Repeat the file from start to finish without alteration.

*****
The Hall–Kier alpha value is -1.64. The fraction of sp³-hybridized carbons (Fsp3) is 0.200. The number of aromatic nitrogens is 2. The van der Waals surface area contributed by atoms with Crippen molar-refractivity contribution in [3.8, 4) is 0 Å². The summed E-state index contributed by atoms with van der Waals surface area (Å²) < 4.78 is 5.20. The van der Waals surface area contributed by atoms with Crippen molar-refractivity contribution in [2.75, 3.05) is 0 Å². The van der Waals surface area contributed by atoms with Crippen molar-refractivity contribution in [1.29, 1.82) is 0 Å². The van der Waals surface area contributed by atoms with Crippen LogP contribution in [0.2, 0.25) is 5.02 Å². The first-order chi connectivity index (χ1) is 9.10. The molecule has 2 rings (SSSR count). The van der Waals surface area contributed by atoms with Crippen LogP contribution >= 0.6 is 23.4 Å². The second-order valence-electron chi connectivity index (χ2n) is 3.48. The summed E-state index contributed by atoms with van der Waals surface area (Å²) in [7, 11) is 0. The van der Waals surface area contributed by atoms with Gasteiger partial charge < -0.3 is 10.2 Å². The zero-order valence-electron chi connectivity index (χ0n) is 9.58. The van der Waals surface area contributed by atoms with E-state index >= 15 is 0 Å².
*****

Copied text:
The Hall–Kier alpha value is -1.64. The fraction of sp³-hybridized carbons (Fsp3) is 0.200. The number of aromatic nitrogens is 2. The van der Waals surface area contributed by atoms with Crippen molar-refractivity contribution in [3.8, 4) is 0 Å². The summed E-state index contributed by atoms with van der Waals surface area (Å²) < 4.78 is 5.20. The van der Waals surface area contributed by atoms with Crippen molar-refractivity contribution in [2.75, 3.05) is 0 Å². The van der Waals surface area contributed by atoms with Crippen molar-refractivity contribution in [1.29, 1.82) is 0 Å². The van der Waals surface area contributed by atoms with Crippen LogP contribution in [0.2, 0.25) is 5.02 Å². The first-order chi connectivity index (χ1) is 9.10. The molecule has 2 rings (SSSR count). The van der Waals surface area contributed by atoms with Crippen LogP contribution >= 0.6 is 23.4 Å². The second-order valence-electron chi connectivity index (χ2n) is 3.48. The summed E-state index contributed by atoms with van der Waals surface area (Å²) in [7, 11) is 0. The van der Waals surface area contributed by atoms with Gasteiger partial charge < -0.3 is 10.2 Å². The zero-order valence-electron chi connectivity index (χ0n) is 9.58. The van der Waals surface area contributed by atoms with E-state index >= 15 is 0 Å².